The Road Ahead for Groupon and Zynga
Evan is a member of The Motley Fool Blog Network -- entries represent the personal opinion of the blogger and are not formally edited.
Bill Gates, the CEO of Microsoft Inc., wrote a book in 1995 entitled “The Road Ahead.” This book portrayed Gates’ beliefs about the coming of the Internet age and the massive potential and pitfalls for Internet users down the road. Two companies that have utilized the Internet for their business models are Groupon (NASDAQ: GRPN) and Zynga (NASDAQ: ZNGA).
These two internet tech companies used to be darlings of the stock market and the Internet craze, but both Groupon and Zynga have taken a big beating over the duration of 2012. Both companies have been widely criticized for their business models and have had to endure through quite tumultuous times. A recently published Motley Fool article even wondered “Who will be the first to die: Groupon or Zynga?”
The struggles of these two companies pose an important question. Can Groupon and Zynga successfully recover, and if so, who will come up on top? Based on the numbers and the current state of these companies’ respective industries, Zynga is more likely to rebound than Groupon. While both Groupon and Zynga have long roads ahead of them, Zynga has more dimensions of potential revenue to tap into than a rather outdated Groupon.
The Scoop on Groupon
Groupon is a “deal-of-the-day website,” and the company’s business model is centered on providing discounted gift certificates usable at local or national companies. Groupon’s story is an admittedly inspiring story of the American Dream as the company went from a pittance 400 subscribers in 2008 to over 150 million in 2013. But, shares of the company have declined over 80% in value over the past year as investors are panicking over concerns that the company is not able to generate sustainable revenues.
The main issue with Groupon’s business model is that it is reliant on an outdated methodology of revenue generation. Groupon is helpful in finding deals locally and is a good idea in theory. The Groupon model was crafted to drive people to stores or restaurants to spend money, with the hope of customers returning at a later date paying full price. However, companies such as Twitter, Yelp (NYSE: YELP), and Facebook (NASDAQ: FB) have made this model obsolescent. If your product is an innovative product that is useful for consumer needs and desires, people will advertise for you and tell their friends about it on social media networks. Companies no longer have to pay to advertise on Groupon and they also get to charge full price instead of a Groupon gift certificate price. Thus, advertisers on Groupon can circumnavigate the middleman of Groupon.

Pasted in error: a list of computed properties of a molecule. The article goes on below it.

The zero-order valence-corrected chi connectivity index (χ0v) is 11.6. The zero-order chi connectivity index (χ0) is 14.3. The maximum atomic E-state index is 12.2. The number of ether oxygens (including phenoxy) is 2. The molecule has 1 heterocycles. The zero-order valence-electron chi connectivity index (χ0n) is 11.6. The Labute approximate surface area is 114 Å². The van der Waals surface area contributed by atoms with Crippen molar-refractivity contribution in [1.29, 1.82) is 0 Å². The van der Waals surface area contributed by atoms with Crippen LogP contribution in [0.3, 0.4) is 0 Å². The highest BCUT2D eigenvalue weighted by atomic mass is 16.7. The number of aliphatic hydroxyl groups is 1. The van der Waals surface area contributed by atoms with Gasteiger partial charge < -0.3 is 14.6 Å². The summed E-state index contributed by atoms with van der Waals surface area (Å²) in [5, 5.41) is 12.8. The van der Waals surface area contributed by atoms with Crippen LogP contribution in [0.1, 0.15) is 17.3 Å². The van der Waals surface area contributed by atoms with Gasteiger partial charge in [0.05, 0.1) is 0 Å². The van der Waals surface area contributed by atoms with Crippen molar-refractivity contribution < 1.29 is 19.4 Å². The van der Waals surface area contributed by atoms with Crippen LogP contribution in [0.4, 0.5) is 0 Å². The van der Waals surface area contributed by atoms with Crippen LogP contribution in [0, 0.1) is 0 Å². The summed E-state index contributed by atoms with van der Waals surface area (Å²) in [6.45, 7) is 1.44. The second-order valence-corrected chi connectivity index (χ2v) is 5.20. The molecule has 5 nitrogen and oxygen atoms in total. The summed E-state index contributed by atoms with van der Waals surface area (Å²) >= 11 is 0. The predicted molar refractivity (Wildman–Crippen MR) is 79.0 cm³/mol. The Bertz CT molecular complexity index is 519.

Yelp’s business model itself is most likely going to be adversely affected by Facebook. Yelp depends on business ratings and reviews, web searching, social networking, and advertising in order to bring in revenues. Facebook’s new “graph search” project basically does all of the things that Yelp does in a different format. However, Yelp has most likely been one of the factors cutting in to Groupon. In fact, research has shown that a Groupon campaign will cut a company’s rating on Yelp, thus adversely affecting a company’s business strategy. Yelp’s reputation and business model, although questionable, is much more likely to succeed than Groupon’s since Yelp is more “modern” in their business tactics by engaging the social media audience.